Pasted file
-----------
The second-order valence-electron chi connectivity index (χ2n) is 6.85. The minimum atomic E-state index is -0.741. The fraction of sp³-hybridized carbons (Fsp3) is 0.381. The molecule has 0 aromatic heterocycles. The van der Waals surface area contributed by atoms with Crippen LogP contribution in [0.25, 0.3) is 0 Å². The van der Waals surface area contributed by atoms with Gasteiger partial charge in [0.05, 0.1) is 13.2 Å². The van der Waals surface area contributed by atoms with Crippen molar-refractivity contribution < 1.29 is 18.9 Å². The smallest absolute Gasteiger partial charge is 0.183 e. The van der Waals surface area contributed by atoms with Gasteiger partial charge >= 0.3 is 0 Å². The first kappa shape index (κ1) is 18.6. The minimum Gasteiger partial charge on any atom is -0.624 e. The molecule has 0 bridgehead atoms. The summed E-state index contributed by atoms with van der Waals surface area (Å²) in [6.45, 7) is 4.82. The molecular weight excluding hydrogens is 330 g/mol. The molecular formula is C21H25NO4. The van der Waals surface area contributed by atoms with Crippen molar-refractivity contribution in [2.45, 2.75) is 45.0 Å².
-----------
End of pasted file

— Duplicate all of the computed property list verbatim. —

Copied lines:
The second-order valence-electron chi connectivity index (χ2n) is 6.85. The minimum atomic E-state index is -0.741. The fraction of sp³-hybridized carbons (Fsp3) is 0.381. The molecule has 0 aromatic heterocycles. The van der Waals surface area contributed by atoms with Crippen LogP contribution in [0.25, 0.3) is 0 Å². The van der Waals surface area contributed by atoms with Gasteiger partial charge in [0.05, 0.1) is 13.2 Å². The van der Waals surface area contributed by atoms with Crippen molar-refractivity contribution < 1.29 is 18.9 Å². The smallest absolute Gasteiger partial charge is 0.183 e. The van der Waals surface area contributed by atoms with Gasteiger partial charge >= 0.3 is 0 Å². The first kappa shape index (κ1) is 18.6. The minimum Gasteiger partial charge on any atom is -0.624 e. The molecule has 0 bridgehead atoms. The summed E-state index contributed by atoms with van der Waals surface area (Å²) in [6.45, 7) is 4.82. The molecular weight excluding hydrogens is 330 g/mol. The molecular formula is C21H25NO4. The van der Waals surface area contributed by atoms with Crippen molar-refractivity contribution in [2.45, 2.75) is 45.0 Å².